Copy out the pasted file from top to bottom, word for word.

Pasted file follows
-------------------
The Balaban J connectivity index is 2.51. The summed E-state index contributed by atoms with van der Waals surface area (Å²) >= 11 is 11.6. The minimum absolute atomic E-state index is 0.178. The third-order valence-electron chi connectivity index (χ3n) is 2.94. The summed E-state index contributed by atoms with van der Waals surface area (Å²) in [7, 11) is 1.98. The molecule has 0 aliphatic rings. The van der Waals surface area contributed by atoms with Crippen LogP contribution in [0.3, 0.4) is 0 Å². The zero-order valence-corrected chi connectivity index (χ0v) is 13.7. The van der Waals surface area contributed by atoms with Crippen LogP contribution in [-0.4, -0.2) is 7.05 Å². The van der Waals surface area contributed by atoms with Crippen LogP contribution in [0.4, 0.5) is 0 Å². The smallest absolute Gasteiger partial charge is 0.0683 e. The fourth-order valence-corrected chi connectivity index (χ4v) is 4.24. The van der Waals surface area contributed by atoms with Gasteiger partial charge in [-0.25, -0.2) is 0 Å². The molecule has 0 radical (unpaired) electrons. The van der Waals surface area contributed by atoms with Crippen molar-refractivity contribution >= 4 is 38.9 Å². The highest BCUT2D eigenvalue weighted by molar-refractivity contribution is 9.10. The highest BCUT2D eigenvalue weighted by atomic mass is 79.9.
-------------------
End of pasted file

The Balaban J connectivity index is 2.51. The summed E-state index contributed by atoms with van der Waals surface area (Å²) >= 11 is 11.6. The minimum absolute atomic E-state index is 0.178. The third-order valence-electron chi connectivity index (χ3n) is 2.94. The summed E-state index contributed by atoms with van der Waals surface area (Å²) in [7, 11) is 1.98. The molecule has 0 aliphatic rings. The van der Waals surface area contributed by atoms with Crippen LogP contribution in [0.3, 0.4) is 0 Å². The zero-order valence-corrected chi connectivity index (χ0v) is 13.7. The van der Waals surface area contributed by atoms with Crippen LogP contribution in [-0.4, -0.2) is 7.05 Å². The van der Waals surface area contributed by atoms with Crippen LogP contribution in [0.4, 0.5) is 0 Å². The smallest absolute Gasteiger partial charge is 0.0683 e. The fourth-order valence-corrected chi connectivity index (χ4v) is 4.24. The van der Waals surface area contributed by atoms with Gasteiger partial charge in [-0.25, -0.2) is 0 Å². The molecule has 0 radical (unpaired) electrons. The van der Waals surface area contributed by atoms with Crippen molar-refractivity contribution >= 4 is 38.9 Å². The highest BCUT2D eigenvalue weighted by molar-refractivity contribution is 9.10. The highest BCUT2D eigenvalue weighted by atomic mass is 79.9.